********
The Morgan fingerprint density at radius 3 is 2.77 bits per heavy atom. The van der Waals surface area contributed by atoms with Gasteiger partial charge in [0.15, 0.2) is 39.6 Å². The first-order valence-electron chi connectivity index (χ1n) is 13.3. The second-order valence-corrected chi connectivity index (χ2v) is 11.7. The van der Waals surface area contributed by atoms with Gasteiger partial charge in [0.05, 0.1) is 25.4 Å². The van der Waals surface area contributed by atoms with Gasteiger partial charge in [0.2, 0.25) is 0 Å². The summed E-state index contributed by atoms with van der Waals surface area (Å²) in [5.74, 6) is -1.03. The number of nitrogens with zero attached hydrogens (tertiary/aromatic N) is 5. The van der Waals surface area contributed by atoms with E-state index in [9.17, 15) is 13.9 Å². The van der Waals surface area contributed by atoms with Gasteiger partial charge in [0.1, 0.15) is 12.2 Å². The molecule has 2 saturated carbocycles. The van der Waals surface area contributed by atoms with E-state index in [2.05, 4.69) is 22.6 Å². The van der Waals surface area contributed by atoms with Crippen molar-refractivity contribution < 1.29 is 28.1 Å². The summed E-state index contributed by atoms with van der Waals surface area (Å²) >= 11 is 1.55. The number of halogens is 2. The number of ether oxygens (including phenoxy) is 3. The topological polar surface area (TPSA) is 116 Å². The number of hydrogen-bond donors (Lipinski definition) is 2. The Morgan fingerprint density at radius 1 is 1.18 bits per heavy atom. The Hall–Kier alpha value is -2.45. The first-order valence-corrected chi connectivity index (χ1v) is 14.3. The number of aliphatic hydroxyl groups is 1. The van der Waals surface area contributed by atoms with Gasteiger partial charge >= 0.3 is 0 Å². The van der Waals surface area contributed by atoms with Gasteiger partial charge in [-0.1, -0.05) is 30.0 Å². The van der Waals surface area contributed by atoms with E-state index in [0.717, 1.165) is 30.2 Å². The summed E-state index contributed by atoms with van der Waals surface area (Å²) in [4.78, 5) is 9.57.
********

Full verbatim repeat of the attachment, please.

The Morgan fingerprint density at radius 3 is 2.77 bits per heavy atom. The van der Waals surface area contributed by atoms with Gasteiger partial charge in [0.15, 0.2) is 39.6 Å². The first-order valence-electron chi connectivity index (χ1n) is 13.3. The second-order valence-corrected chi connectivity index (χ2v) is 11.7. The van der Waals surface area contributed by atoms with Gasteiger partial charge in [0.05, 0.1) is 25.4 Å². The van der Waals surface area contributed by atoms with Gasteiger partial charge in [0.2, 0.25) is 0 Å². The summed E-state index contributed by atoms with van der Waals surface area (Å²) in [5.74, 6) is -1.03. The number of nitrogens with zero attached hydrogens (tertiary/aromatic N) is 5. The van der Waals surface area contributed by atoms with E-state index in [9.17, 15) is 13.9 Å². The van der Waals surface area contributed by atoms with Gasteiger partial charge in [0.1, 0.15) is 12.2 Å². The molecule has 2 saturated carbocycles. The van der Waals surface area contributed by atoms with E-state index in [2.05, 4.69) is 22.6 Å². The van der Waals surface area contributed by atoms with Crippen molar-refractivity contribution < 1.29 is 28.1 Å². The summed E-state index contributed by atoms with van der Waals surface area (Å²) >= 11 is 1.55. The number of halogens is 2. The number of ether oxygens (including phenoxy) is 3. The topological polar surface area (TPSA) is 116 Å². The number of hydrogen-bond donors (Lipinski definition) is 2. The Morgan fingerprint density at radius 1 is 1.18 bits per heavy atom. The Hall–Kier alpha value is -2.45. The first-order valence-corrected chi connectivity index (χ1v) is 14.3. The number of aliphatic hydroxyl groups is 1. The van der Waals surface area contributed by atoms with Gasteiger partial charge >= 0.3 is 0 Å². The van der Waals surface area contributed by atoms with Gasteiger partial charge in [-0.1, -0.05) is 30.0 Å². The van der Waals surface area contributed by atoms with E-state index in [0.717, 1.165) is 30.2 Å². The summed E-state index contributed by atoms with van der Waals surface area (Å²) in [4.78, 5) is 9.57.